Thank you guys for the detailed feed back. I have to reply in portions, it seems.
I am blind, therefore I know exactly what the output is alike. As a matter of fact, the accessibility issue is the point that brought me to writing my own plug-ins.
If one is a little familiar with the functionality of the plug-in, the navigation is actually quite easy. Let’s say I want to choose the cosine S-curve fade-in effect, all I have to do is starting the plug-in, press two times “tab” and then two times “s” and that’s it. What we could do is to take the trim modes to the very top.
"Action choice" > Trim & append > Trim & align at time zero --- "Threshold for trimming" --- "Transition type" > No Fade effect > Fade-out linear > ... ---
This feature would only be helpful, if you exclusively want to trim without the application of Gap/overlap and cross fade. It would be much more important to enable Nyquist to see the start and end times of the current track/selection and to modify them…
I know Steve’s plug-in. But it lacks (through implementation issues of Nyquist) the ability to choose the files within a conventional file dialog. Furthermore, you can only apply a cross fade between different titles if you split the track again and position them manually, thus nothing gained.
Well, in the german version, the chain command has the hidious Name “Stapelverarbeitung”, what essentially means batch processing. But you’re right, “append” should certainly appear in the plug-in’s name. I firstly contemplated “append and fade” but I don’t want to be involved in your “fade effects battle”…
How about “Append and blend”?
The plug-in won’t chain up if one of the following tracks is the same as the first one (its therefore not suited for looping). If the program wouldn’t recognise the first track, the following would happen:
if the plug-in is called several times with the same selection, the lengths of the previous tracks would be added to the first selected track and thus all tracks would be moved to the right.
Chain-it-up tries to create a “finger print” of the tracks in order to compare them to the first track. It is just like the check sum of your bank account number and as different accounts can have the same check sum, so different tracks can have the same finger print. I am still trying to improve this algorithm, but there are limits.
The trim effect is necessary to determine the length of the track.
imagine that you have two tracks, one is three minutes and the other two minutes and you select them both.
Audacity gives the sounds in the following manner over to Nyquist:
The first is not modified, since it is the longest one. you can readily take their duration and length (get-duration and variable len), but you do not know this, therefore you have to look if there is digital silence in front or appended to the track. In the case of the second track, Audacity still gives a length of 3 minutes over. The program searches now for the zeros at the end and removes them, calculates the new length and stores it in a list that survives different calls.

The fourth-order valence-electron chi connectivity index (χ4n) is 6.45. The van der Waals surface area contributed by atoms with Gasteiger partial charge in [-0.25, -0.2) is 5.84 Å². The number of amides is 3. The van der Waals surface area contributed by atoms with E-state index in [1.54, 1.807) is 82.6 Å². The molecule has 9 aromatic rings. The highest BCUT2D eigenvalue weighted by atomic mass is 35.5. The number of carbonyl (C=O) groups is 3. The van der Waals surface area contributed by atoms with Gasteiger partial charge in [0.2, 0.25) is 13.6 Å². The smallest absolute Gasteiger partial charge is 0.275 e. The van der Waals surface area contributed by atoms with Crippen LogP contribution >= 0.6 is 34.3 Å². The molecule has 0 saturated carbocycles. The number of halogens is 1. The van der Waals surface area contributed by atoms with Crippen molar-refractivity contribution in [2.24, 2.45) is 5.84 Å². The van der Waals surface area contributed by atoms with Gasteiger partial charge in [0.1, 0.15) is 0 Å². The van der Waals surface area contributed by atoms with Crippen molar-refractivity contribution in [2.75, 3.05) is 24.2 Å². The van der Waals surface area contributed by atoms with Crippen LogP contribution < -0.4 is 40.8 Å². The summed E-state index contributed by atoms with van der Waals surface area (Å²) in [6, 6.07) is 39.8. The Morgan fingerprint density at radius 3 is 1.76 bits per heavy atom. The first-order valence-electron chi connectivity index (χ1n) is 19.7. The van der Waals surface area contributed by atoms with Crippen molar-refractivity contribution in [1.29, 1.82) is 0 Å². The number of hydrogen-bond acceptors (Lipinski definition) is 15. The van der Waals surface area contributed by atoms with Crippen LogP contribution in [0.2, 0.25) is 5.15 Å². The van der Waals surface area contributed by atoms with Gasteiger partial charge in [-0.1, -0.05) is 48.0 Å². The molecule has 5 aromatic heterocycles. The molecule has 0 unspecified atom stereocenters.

You mean “Extras & Help”, that is what it should read like. I am going to change this.
The examples were inserted shortly before publication, the menu point is wrongly linked, will be corrected.
I presume you refer to the debug window output. This information was and is necessary during the development to see how the plug-in reacts in certain situations. I fancy that the “force first call” will be removed in the near future. It is maybe replaced by a “two track mode”. The first track handling is primarily internally important. The changing of the vertical order doesn’t influence the plug-ins execution, as long as any parameter is changed in a new plug-in call.
For visually impaired people, the normal output is useless anyway, since one can’t scroll in the text. We could keep the output very brief with the hint that the verbose version can be examined in the debug window. I intent to write a proper tutorial as soon as the functionality and layout of the plug-in is somewhat constant.
Yes, it could be generally be used, where it makes sense. It has some draw backs though, it doesn’t function properly on Linux it seems, on Mac, no one has tested yet. But it is surely an improvement for visually impaired people (which do not use Linux in general).
At the moment, it plays 0.5 s before a fade-out, after a fade-in and also 0.5 before and after a cross-fade. We can change this to 1 second. There are also some clicks, which could be removed to get a more pleasant preview.
I hope Mr Bell hasn’t seen that…
Thank you very much, Gale, that helped me a lot.